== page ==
Premorbid metabolism and growth in anorexia nervosa: A genetically informed exploration of risk

Project Details

Description

The proposed project seeks to determine the manner in which genetically mediated psychological and metabolic factors influence risk for anorexia nervosa (AN) using a prospective longitudinal design. AN is a disorder of considerable public health importance due to high chronicity, low recovery rates, high mortality, and significant individual and family costs. Despite years of research, we still understand little about the pathophysiology of AN, hampering the development of pharmacological interventions and early intervention strategies. Recent findings from our investigative team suggest that body mass, metabolic factors, and growth patterns might not only prospectively predict AN onset, but also might reflect underlying genetic contributions of these parameters to illness risk. Extending these findings, the overarching aims of our proposed research are: first, to test if high genetic risk for AN and low genetic risk for obesity (using polygenic risk scores) are associated with a broad and narrow AN phenotypes; second, to examine associations between these polygenic risk scores and metabolic, growth, and body composition patterns prior to AN onset; and third, to determine whether high genetic risk for AN and low genetic risk for obesity are associated with severity and persistence of AN. We will leverage the considerable wealth of existing data in the Avon Longitudinal Study of Parents and Children (ALSPAC), a longitudinal population-based cohort that includes existing genome-wide, metabolic, growth, body composition data, as well as data on AN behaviours and AN diagnoses with measurements from before birth to age 25 on ~7,000 individuals. Our findings will clarify the developmental pathophysiology of AN, contribute to deepening the understanding of the biology and genetics of the illness, and potentially inform the development of effective approaches to treatment of this too often lethal illness.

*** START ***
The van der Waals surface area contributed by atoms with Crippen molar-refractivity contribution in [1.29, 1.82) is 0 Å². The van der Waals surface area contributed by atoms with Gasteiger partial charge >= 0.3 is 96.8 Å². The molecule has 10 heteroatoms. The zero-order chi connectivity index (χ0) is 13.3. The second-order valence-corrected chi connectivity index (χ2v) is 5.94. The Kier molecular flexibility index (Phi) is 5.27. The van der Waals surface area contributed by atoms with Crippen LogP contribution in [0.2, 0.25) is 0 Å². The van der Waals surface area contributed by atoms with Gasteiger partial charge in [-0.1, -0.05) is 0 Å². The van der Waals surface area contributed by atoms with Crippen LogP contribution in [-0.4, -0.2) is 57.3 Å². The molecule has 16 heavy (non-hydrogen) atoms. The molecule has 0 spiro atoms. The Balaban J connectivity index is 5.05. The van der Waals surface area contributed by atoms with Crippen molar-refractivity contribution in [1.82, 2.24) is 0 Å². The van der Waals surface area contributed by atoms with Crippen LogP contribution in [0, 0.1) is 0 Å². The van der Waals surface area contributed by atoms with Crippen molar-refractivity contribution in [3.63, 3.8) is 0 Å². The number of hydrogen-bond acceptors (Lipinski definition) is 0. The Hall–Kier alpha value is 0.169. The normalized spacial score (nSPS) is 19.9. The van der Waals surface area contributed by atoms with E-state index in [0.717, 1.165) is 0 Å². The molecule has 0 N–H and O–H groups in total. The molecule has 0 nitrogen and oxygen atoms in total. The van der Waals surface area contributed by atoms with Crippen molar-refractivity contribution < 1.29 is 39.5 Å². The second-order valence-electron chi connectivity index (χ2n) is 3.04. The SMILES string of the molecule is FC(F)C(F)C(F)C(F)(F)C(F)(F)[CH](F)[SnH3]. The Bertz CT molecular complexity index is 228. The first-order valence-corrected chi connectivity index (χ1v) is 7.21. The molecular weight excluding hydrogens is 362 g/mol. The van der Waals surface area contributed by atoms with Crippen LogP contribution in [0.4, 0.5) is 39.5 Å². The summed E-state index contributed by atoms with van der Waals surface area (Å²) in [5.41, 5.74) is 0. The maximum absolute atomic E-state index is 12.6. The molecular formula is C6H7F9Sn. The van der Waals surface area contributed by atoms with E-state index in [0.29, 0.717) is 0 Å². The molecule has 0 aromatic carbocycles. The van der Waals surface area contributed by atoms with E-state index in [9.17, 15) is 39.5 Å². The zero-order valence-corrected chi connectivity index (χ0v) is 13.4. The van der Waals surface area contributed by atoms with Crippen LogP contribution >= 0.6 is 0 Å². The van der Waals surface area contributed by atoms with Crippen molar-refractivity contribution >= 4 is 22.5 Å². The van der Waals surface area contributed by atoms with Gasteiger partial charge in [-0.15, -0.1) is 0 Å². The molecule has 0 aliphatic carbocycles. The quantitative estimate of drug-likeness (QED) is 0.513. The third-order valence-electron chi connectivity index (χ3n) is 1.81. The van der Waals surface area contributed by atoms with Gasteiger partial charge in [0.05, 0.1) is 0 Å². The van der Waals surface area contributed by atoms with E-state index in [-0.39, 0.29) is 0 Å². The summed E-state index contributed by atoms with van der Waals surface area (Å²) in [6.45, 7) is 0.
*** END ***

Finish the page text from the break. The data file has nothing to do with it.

StatusFinished
Effective start/end date18/09/1731/08/21

Funding

  • NATIONAL INSTITUTE OF MENTAL HEALTH: $157,844.00
  • NATIONAL INSTITUTE OF MENTAL HEALTH: $362,126.00

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